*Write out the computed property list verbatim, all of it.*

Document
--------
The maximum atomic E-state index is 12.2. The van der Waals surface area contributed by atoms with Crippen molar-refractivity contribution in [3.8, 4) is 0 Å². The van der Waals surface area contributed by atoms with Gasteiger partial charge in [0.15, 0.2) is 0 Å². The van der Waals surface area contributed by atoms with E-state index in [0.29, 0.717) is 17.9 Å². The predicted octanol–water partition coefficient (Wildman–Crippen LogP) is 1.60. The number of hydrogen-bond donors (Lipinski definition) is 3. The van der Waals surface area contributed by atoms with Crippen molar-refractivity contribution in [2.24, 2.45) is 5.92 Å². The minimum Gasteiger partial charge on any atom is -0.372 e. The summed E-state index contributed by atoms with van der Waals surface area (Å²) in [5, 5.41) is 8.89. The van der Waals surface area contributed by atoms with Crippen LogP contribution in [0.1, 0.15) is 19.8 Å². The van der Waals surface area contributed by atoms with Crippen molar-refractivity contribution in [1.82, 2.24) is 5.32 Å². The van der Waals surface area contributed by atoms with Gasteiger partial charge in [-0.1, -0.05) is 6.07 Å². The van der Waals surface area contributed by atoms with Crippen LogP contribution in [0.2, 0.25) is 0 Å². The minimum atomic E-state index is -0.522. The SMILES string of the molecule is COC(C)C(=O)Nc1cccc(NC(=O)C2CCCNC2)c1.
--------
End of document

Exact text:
The maximum atomic E-state index is 12.2. The van der Waals surface area contributed by atoms with Crippen molar-refractivity contribution in [3.8, 4) is 0 Å². The van der Waals surface area contributed by atoms with Gasteiger partial charge in [0.15, 0.2) is 0 Å². The van der Waals surface area contributed by atoms with E-state index in [0.29, 0.717) is 17.9 Å². The predicted octanol–water partition coefficient (Wildman–Crippen LogP) is 1.60. The number of hydrogen-bond donors (Lipinski definition) is 3. The van der Waals surface area contributed by atoms with Crippen molar-refractivity contribution in [2.24, 2.45) is 5.92 Å². The minimum Gasteiger partial charge on any atom is -0.372 e. The summed E-state index contributed by atoms with van der Waals surface area (Å²) in [5, 5.41) is 8.89. The van der Waals surface area contributed by atoms with Crippen LogP contribution in [0.1, 0.15) is 19.8 Å². The van der Waals surface area contributed by atoms with Crippen molar-refractivity contribution in [1.82, 2.24) is 5.32 Å². The van der Waals surface area contributed by atoms with Gasteiger partial charge in [-0.1, -0.05) is 6.07 Å². The van der Waals surface area contributed by atoms with Crippen LogP contribution in [0.2, 0.25) is 0 Å². The minimum atomic E-state index is -0.522. The SMILES string of the molecule is COC(C)C(=O)Nc1cccc(NC(=O)C2CCCNC2)c1.